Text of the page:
Kingies bulk up
  |  First Published: April 2011

Each April we manage to capture some great fish and I am looking forward to the next month.

This is normally the time when bigger kingfish start to show up inside Broken Bay and in the various bays along Pittwater. Normally these fish will be quite active, especially during the mornings.

Last season we caught fish of over 1m long and the average size of the kings seems to get bigger each year.

I can’t wait to see what is delivered to Pittwater this year and hopefully they will be eager to eat small cuttlefish, small squid and the odd yellowtail.

It can take extra hours at this time of year to gather all the appropriate live baits but the effort is usually worth it when a beast of a fish is flopping around on the deck.

Areas to try for these larger fish seem to vary from day to day but if you can track them down one morning, they are usually back there again the next day.

Places to start seem to be The Basin area and the Palm Beach flats.

Some lucky anglers have been catching a variety of fish in these areas and with a declining water temperature the northern species such as spotted mackerel, cobia, samson and amberjack will slowly disappear.

These travellers avoided the Pittwater-Broken Bay area for most of the Summer because the warmer blue water just didn’t make it into the river until late in season.

The travellers seem to be all in the same area so once a school of baitfish under attack has been found, stay close by.


Kingfish are still all over Pittwater and are actively feeding throughout the day.

We have found that this year there have been many smaller kings caught before a few larger ones are found. The smaller kings of 56cm to 63cm are gleefully taking soft plastics, squid strips, pilchards and even prawns.

The larger fish are still marking on the sounder but they are hanging deeper and can be caught while downrigging.

Some of the better bites have occurred at Barrenjoey Headland. This area is dangerous in a decent sea because there are a lot of ‘suck-up’ zones and if you are not careful or are just unlucky, you can get into a heap of trouble very quickly.

In this area we have been catching legal kingfish on live downrigged squid and yellowtail but the big surprise has been how well they are feeding on frozen squid obtained from the tackle shops. With a dab of Glow Bait on the head, these frozen squid are catching just as many fish as the live squid.

Over the past month Barrenjoey has also seen a few spotted mackerel taken on trolled lures and yellowtail.

The squid are starting to become hard to catch again but there are still a few about in most bays along the river. The areas to try are The Basin, Palm Beach moorings, Sandy Point, Mackerel Beach and along the weed beds at Barrenjoey Headland.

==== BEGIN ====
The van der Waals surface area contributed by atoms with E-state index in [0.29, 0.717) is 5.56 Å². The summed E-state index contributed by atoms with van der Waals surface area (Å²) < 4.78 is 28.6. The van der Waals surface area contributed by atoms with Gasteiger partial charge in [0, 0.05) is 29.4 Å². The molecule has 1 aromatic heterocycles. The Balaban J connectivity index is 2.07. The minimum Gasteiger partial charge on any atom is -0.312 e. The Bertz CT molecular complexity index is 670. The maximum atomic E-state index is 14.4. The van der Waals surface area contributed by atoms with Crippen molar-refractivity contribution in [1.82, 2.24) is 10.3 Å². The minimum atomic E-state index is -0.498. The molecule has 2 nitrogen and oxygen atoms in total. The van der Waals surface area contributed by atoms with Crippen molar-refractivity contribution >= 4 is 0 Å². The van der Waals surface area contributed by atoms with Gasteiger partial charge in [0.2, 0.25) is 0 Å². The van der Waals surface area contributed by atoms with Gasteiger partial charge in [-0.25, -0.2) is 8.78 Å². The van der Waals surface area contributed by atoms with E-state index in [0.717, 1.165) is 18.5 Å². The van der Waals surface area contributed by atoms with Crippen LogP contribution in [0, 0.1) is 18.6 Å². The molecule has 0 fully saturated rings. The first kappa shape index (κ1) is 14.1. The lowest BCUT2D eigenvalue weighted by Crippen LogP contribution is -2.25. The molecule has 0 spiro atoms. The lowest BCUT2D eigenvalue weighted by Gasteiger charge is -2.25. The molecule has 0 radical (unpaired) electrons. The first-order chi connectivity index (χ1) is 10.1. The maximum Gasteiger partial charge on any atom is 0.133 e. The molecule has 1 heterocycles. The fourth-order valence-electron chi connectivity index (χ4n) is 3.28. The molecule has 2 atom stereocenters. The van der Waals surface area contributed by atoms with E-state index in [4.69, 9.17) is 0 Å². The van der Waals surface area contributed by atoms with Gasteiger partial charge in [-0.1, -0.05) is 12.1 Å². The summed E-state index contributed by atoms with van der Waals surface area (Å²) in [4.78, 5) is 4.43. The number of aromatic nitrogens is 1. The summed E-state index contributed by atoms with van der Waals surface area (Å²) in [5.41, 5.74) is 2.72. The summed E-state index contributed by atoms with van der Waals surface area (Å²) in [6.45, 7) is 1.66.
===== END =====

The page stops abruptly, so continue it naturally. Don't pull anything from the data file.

The Hawkesbury River is finally starting to produce some very decent jewies from Juno Point through to Spencer.

The bigger models are falling for mullet, squid, tailor or yakkas. Fish the drop-offs and feeding areas on the change of the tide for your best chances.

Soft plastics are also working a treat for those willing to keep moving along the river to actively hunt down a hungry jewie.

The bridges are great places for these beautiful fish; remember to always fish back to the pylons for better results.

Larger flathead are starting to appear in the same areas and are very partial to mullet.

It is always worth trying for a few crabs while you are fishing the river. Muddies can be caught up among the mangroves and the blue swimmers are around most of the islands. Tailor and mullet are the best baits.


The reef fishing over the past month has been very patchy.

We have been finding plenty of flathead, small snapper, nannygai, goatfish, trevally and trag but the larger ones seem to be in big numbers.

We have been covering grounds such as Trawleys, Boultons, Mona Vale Reef and all the way down to Long Reef. The depths have varied from charter to charter but the better fish are in 40m to 60m.

A little wider, the mahi mahi have been sporadic and sparse. Those making it to the FADs have been of decent size but the numbers aren’t there. Hopefully we will be able to get into a few when they travel north again with the receding warm water.

The big surprise for the game fishers has been the occasional wahoo. Each year there are a few lucky souls who catch one or two but this year there seem to be decent numbers along the shelf and beyond.

Striped marlin have been cruising surprisingly close to shore. We have had a few reports of stripes in only 90m.

These glorious fish have been trolled up on lures and are loving green and yellow pushers.

Peter Le Blang operates Harbour and Estuary Fishing Charters, phone 02 9999 2574 or 0410 633 351, visit www.estuaryfishingcharters.com.au.

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